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  • Writer's pictureAbigail Barragry

What causes sleep anxiety?

For some of us, being unable to sleep until the birds start tweeting at dawn is the norm. For others, waking relentlessly every hour is our battle. Then there are those who fall into the group who wake up far too early with such pounding, all consuming dread that no amount of hiding under the duvet will enable further sleep. But why is such a natural, biological thing such as sleep such a problem for so many of us?


I've been all three of the above at different times in my life. I haven't noticed what, specifically, causes the difference in symptoms. What is similar however is when I have a lot on my mind and, ironically, when I know that sleep is of utmost importance. The pressure I out on myself to sleep along with the things I think about as I drift off make all the difference.


I have had a difficult relationship with sleep for most of my life. It started as a child when I used to scream swear words. I had no recollection in the morning (although that wasn't enough to let me off the hook with my mother!). As an adult, I have had phases where my sleep talking ranges from screaming and crying, to giggling and singing right through to delivering talks and presentations. For any other sleep talkers or lucid dreamers out there, you willl know that on waking it can feel as though you have just been on the front line of a global emergency trying to single handedly save the universe from apocolypse. Or had another full day at work, but one where you are dressed from head to toe in kitchen roll and trying to deliver training on something you know nothing about (ahem). I.e. pretty blooming tired.


There are many theries about the purpose of sleep and dreaming. The most common is that it is a time for us to reconcile unresolved matters. Our brain plays as it literally 'plays out' different scenarios. It fugures that the more anxiour we are, the more catastrophic these scenarios may be. Our brains have a chance to run wild and explore, without the bind of our conscious mind which judges, inhibits and evaluates everything.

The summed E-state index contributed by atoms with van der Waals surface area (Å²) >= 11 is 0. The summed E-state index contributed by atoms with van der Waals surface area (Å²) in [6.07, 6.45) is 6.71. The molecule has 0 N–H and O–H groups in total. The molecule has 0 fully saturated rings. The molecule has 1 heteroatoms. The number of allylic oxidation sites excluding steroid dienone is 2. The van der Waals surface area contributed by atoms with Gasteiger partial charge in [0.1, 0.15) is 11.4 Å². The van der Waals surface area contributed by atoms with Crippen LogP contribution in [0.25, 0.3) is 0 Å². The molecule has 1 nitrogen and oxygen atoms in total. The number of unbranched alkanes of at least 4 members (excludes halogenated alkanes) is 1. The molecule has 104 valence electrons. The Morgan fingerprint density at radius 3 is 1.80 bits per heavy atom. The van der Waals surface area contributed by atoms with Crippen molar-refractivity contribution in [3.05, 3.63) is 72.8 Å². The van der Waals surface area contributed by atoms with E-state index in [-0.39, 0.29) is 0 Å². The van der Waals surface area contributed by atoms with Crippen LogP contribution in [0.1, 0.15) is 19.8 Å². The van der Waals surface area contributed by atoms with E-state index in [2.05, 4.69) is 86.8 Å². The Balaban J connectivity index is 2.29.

For some of us, going to sleep can become a scary time. But the more we see it as that, the more likely it is to be just that. I learnt a trick as a child, quite by chance, but I still use it now. When I cotton on that I'm dreaming, and I don't like the dream, I squeeze my eyes shut really tight and then try to open them. Nine time out of ten I then wake up. However, this trick relies on one knowing they are dreaming...


The following may be cliche, but I thought I would share some of my best tips for a decent night's sleep. They don't all work all of the time and it is very much trial and error for each person, on each occasion. Maybe one of my top five tips here will ease things, if even a little, on one of your sleep evasion brain-downs:


  1. Listen to classical music. I recently bought some over the ear headphones. They were about £26 from a shop called Richer Sounds and when playing classical music through these it is a totally different experience. I recommend trying to notice all the different instruments you can hear. Then visualise yourself dancing, swaying, swirling inside the music itself.

  2. Pillow spray, essential oils or some other smelly potion in scents such as lavander, ylang-ylang or bergamot. Smells trigger feeings and memories in the brain and body faster than input from any other sense. Our olfactory detectors are directly linked to the parts of the brain governing memory and emotion. Find a smell that makes you feel calm allow your body to sink into it.

  3. Breathing. When we are anxious, our in-breath become longer than the outbreath (rapid and shallow breathing). This results in too much oxygen in our bodies and we move closer to fight or flight- the feeling that we are facing a real physical threat. We need to control the breath so that we breathe out for as long as we can. Try counting as you breathe in through your nose for 5, then breath out again slowly and steadily through the nose for 7. The counting itself will help to distract you from any racing throughts, as it controls the racing breath.

  4. Write things down. Even if it means you have to turn on a light. Those thoughts on their little hampster wheel may have nowhere to go unless you give them an outlet. To-do lists, idea, worries... both good and bad thoughts and feelings can keep us from catching that train to the ol' nod-land.

  5. Do some physical activity every day. Even if it's just stretching your body out or having a short walk. We need physical activity to help us process feelings. Feelings are only chemicals at the end of the day and they can get stuck and stored within our cells and bodies. By moving we allow them to travel- to reveal themselves so that we can notice them and use them as the guides they are meant to be. The diligent guard keeping feelings repressed clocks off when we go to sleep. Allow yourself time and space to notice them in the day.


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